Outhine Bounyavong’s works deal with themes common to Laotian authors of his generation, such as the malignant effects of colonisation and the difficulty in upholding traditional Laotian values. Born in 1942 in Sayabouri, a province in northwestern Laos, Outhineobserved the effects of French colonisation from childhood, his schooling was conducted in French and literature classes were focused solely on works of French origin.
Outhine published his first book, a collection of short stories, in the mid-1960s. At this time the publication of Laotian fiction was uncommon, the lack of a publishing industry forcing authors to finance and distribute their books themselves. Outhine would end up walking the streets of Vientiane, convincing cafes and hotel lobbies to stock his books in order to find an audience.
In the 1960s and early 1970s, Laos underwent a period of immense change, with a new American presence that pervaded many aspects of everyday life. In Vientiane, the American military became a constant and conspicuous presence, as well as drugs, prostitution and other hallmarks of western influence at the time. Corruption also became a significant problem, leading to the creation of a small group of wealthy elite largely at odds with the poverty-stricken majority. Outhine’s observations of this changing society, and the erosion of traditional Laotian values, greatly influenced his future works.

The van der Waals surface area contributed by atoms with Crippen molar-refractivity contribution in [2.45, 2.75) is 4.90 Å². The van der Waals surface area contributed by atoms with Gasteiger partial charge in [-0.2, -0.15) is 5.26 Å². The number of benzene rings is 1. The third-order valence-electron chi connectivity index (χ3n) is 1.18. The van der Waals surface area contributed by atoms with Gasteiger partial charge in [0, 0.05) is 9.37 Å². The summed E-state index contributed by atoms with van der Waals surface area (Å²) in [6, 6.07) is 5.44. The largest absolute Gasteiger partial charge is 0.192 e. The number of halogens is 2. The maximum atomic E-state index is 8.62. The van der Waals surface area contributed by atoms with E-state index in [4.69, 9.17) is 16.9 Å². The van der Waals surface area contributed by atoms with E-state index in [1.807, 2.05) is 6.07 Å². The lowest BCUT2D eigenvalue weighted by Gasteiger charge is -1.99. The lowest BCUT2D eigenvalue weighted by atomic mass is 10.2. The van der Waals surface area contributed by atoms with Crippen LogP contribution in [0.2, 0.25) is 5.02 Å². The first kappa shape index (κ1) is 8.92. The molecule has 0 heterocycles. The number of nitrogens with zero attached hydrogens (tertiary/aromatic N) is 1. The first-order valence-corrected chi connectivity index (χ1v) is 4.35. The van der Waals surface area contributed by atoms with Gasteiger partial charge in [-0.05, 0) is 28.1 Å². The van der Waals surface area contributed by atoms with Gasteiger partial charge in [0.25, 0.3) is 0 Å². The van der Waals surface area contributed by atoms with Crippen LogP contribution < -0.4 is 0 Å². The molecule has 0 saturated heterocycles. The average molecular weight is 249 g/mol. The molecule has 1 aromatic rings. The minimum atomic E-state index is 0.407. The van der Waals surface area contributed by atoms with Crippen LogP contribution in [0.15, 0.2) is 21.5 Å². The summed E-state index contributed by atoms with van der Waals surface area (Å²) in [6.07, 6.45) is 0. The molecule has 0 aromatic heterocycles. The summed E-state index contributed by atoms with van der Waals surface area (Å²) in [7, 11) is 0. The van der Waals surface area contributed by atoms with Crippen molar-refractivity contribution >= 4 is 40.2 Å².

This influence can be seen in Mother’s Beloved, Outhine’s second collection of short stories, which has been credited with being the first collection of Laotian short stories to be published in the English language. First published in English in 1999, it is a collection of simple, moralistic tales that seeks to uphold traditional Laotian culture and values in the face of a rapidly changing society, the title itself evoking a yearning for the past.
Outhine is critical of the industrialisation and modernisation of Laos at the cost of traditional values, which he portrays in a myriad of ways through his stories. ‘Frangipani’ criticises economic development that comes at the cost of environmental degradation. ‘Wrapped-Ash Delight’ celebrates folk wisdom and the importance of community over selfishness and materialism.
As with many countries that have been subjected to colonisation, Laotian literature has suffered greatly under French rule; thus for Outhine to have succeeded in publishing his stories in the Lao language has been a significant step towards the country’s reclamation of its literary identity. Through the vignettes of everyday life in his collection of short stories, Outhine subtly paints a portrait of the changing values in a post-revolutionary Laos.